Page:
Sunday, May 19th, 2013

Kitchen Counter Dinner

P1280020The other day, a friend and I were chatting at the bus stop about how difficult it has become lately to schedule weeknight dinners now that we’re in the thick of spring sports season. Belle and Conor are only in the junior stages of this (although who knew that they start holding tryouts for teams in the 1st grade), but the running around to make it to a game or practice is already becoming a mishegoss. There are days when everyone is arriving home at different times, or seem to be headed in opposite directions, or we have to hoover food before darting to a soccer practice that doesn’t start until after 6 o’clock, which means we won’t be home until almost 8 o’clock (keeping in mind this is for a Kindergarten team, and the practices were clearly scheduled by a childless male in his twenties).

Forget about everyone gathering round the table at a reasonable hour for an unrushed family meal; on some nights, my friend told me that dinner amounts to handing slices of pizza to her kids in the back seat of the car as she speeds to the next game (the image of a frazzled mom steering a Denali with one hand, while flinging hot slices of pizza with the other, really makes you feel safe on the road, doesn’t it?).

We could get into the issue over whether or not we’re all headed down a rabbit hole of overscheduling our kids, but in the meantime, I’ve been trying to find a solution for these frantic nights when everyone is going to be eating at different times and there’s just nothing you can do about it. The best solution I’ve come up—without succumbing to a fast food drive-thru—is a meal composed of 3 key ingredients that can largely be made in advance, can be assembled at will for whomever is ready to eat, and tastes good at room temperature so reheating is not required:

P1280016_21. Lettuce. Any kind you like, I prefer a fresh head of green leaf lettuce. Washed and dried right after I’ve brought it home from the store and ready to go in the fridge.

P1280017_22. London Broil. Arguably one of the easiest cuts of meat to cook quickly, plus it’s inexpensive and great for leftovers. If I don’t have time to marinate it I just rub both sides generously with Kosher salt and freshly ground pepper (if you want to marinate it while you’re at work, you can make extra of the vinaigrette below and pour some into a Ziploc baggie with the meat and let sit in the fridge until you’re ready to cook; also a mixture of apple juice, chopped garlic, and soy sauce is delicious). Before you start cooking, set the London Broil out on the counter until it reaches room temperature (never cook a chilled piece of meat right from the fridge). Heat a cast iron pan or grill pan over high heat. Place the meat in the hot pan and let it sear on the first side for about 4-5 minutes (you will want to put your hood fan on if you have one or crack open a window). Turn the steak over (don’t use a fork or else you will pierce the meat and all the wonderful juices will run out, a pair of tongs is good for this) and let it cook an additional 4 minutes on the other side (depending on how thick the meat is, usually 8-10 minutes total will give you medium-rare). If you touch the meat in the middle and there’s still a little give but it’s not squishy then it’s ready. Place the London Broil on a cutting board and let sit for ideally 10 minutes before carving.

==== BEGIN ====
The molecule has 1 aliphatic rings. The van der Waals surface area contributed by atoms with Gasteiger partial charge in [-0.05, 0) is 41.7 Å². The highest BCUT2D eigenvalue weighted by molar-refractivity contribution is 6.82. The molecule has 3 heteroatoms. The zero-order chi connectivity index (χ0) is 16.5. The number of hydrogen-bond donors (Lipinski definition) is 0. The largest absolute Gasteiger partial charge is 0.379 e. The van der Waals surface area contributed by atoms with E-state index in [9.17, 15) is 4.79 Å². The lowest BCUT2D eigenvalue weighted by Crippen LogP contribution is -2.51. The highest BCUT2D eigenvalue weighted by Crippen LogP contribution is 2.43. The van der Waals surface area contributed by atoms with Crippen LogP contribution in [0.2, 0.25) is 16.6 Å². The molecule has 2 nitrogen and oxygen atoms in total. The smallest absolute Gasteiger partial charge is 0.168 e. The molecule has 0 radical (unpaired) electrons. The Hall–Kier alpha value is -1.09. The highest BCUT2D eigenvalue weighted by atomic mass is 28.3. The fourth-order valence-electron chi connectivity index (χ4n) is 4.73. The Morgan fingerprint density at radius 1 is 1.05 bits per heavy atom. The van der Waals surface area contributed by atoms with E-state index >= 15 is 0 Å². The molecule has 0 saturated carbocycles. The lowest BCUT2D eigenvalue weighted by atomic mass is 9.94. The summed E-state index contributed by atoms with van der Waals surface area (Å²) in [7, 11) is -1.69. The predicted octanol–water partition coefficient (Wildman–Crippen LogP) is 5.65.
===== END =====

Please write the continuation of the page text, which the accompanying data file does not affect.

P1280019_23. Homemade vinaigrette. Also made ahead of time and stored in a reused jam/mustard/pickle jar. I make a big jar in the beginning of the week so it’s always available for green or grain salads throughout the week. One of my favorite combinations is (added to the jar in this order): whole seed dijon mustard, maple syrup, salt, pepper, 1 finely chopped shallot, squeeze of lemon juice, and enough red or white wine vinegar so that the jar is about half full. Place the lid on and shake well to combine. Open the lid and add grapeseed oil to almost the top but still leaving enough room for shaking. Close the lid again and shake to combine. Taste for seasonings by putting dipping a cube of bread or lettuce leaf in the dressing.

P1280021_2It’s easy to leave all the ingredients out on the counter for everyone to make their own salad when they get home, along with a loaf of crusty bread and butter. If you want to gild the lily you can also put out a little crumbled blue cheese for those who like it–it’s actually really delicious if you combine it with the vinaigrette. If you’re the one doing the assembling, you can tailor the meal for those in you family; as an example, for Belle I’ll just give her the sliced steak wrapped inside of a large lettuce leaf because that way she can hold strong and fast to her assertion that she doesn’t eat salad.

If you have the time, ambition, and ingredients handy, you can feel free to add to this basic 3-ingredient salad. Other things I place on the counter include sliced avocado, shredded carrots, homemade croutons, roasted beets, and steamed string beans. But the idea is not to knock yourself out. Sometimes making it simple is still very satisfying and always preferable to cleaning up pizza from the roof of your car.

 

 

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